The struggle to save Alaska's 'illness-busting' wild berries
Despite being used to treat diabetes and infections, knowledge of Alaska's wild berries is in danger of being lost as young indigenous people embrace western lifestyles.
In the remote whaling village of Point Hope, Alaska, the tundra is carpeted with wild berries during the brief but potent summer. For centuries, berry picking has been a galvanising event for this 850-person community. Family members will drop everything, pack a picnic lunch and head out in their all-terrain vehicles to the gently sloping hillsides, where the tiny berries sweeten an otherwise vacant landscape. The berries, which include blueberries, salmon berries and mossberries, are used to treat diabetes and infections.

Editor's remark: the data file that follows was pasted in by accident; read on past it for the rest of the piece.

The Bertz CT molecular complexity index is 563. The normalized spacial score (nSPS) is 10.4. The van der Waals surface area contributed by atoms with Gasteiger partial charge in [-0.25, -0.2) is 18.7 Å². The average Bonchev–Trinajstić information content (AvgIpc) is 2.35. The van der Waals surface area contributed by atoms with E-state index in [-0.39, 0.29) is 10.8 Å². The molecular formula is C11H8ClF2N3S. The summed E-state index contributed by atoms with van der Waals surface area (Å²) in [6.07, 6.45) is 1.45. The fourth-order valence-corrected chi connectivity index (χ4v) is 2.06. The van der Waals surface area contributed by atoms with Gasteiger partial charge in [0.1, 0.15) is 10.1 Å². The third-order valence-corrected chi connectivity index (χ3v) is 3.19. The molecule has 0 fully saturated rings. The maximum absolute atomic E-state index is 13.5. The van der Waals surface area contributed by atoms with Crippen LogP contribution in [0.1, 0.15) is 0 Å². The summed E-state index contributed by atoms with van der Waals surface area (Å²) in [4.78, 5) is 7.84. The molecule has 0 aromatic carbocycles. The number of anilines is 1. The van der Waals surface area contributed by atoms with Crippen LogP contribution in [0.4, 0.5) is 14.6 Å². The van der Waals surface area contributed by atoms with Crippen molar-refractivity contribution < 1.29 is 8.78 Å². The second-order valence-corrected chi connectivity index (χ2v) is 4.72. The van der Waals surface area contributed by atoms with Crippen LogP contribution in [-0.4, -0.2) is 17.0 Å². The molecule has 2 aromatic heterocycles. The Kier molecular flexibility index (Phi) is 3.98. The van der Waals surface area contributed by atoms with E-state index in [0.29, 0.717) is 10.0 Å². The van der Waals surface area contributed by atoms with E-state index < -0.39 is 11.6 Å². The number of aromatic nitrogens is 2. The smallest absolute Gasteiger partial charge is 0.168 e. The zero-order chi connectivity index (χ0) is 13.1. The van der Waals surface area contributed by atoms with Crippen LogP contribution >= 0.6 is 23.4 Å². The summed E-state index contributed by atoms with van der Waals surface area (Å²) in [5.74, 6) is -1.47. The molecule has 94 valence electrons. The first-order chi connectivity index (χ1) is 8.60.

But in recent years a rift has been growing between the generations. The elders of the native Inupiaq tribe are holding fast to their traditions, while the younger set gravitates toward modern culture. As the elders die without passing on vital knowledge about their history and their land to the next generation, that next generation is increasingly experiencing the ills of western culture, with diabetes and cancer both on the rise - paradoxically the extroadinary health benefits of the berries are in danger of being lost.
A unique science education program is aiming to change all this; the venture is teaching the younger Inupiaqs the value of this precious, natural, commodity.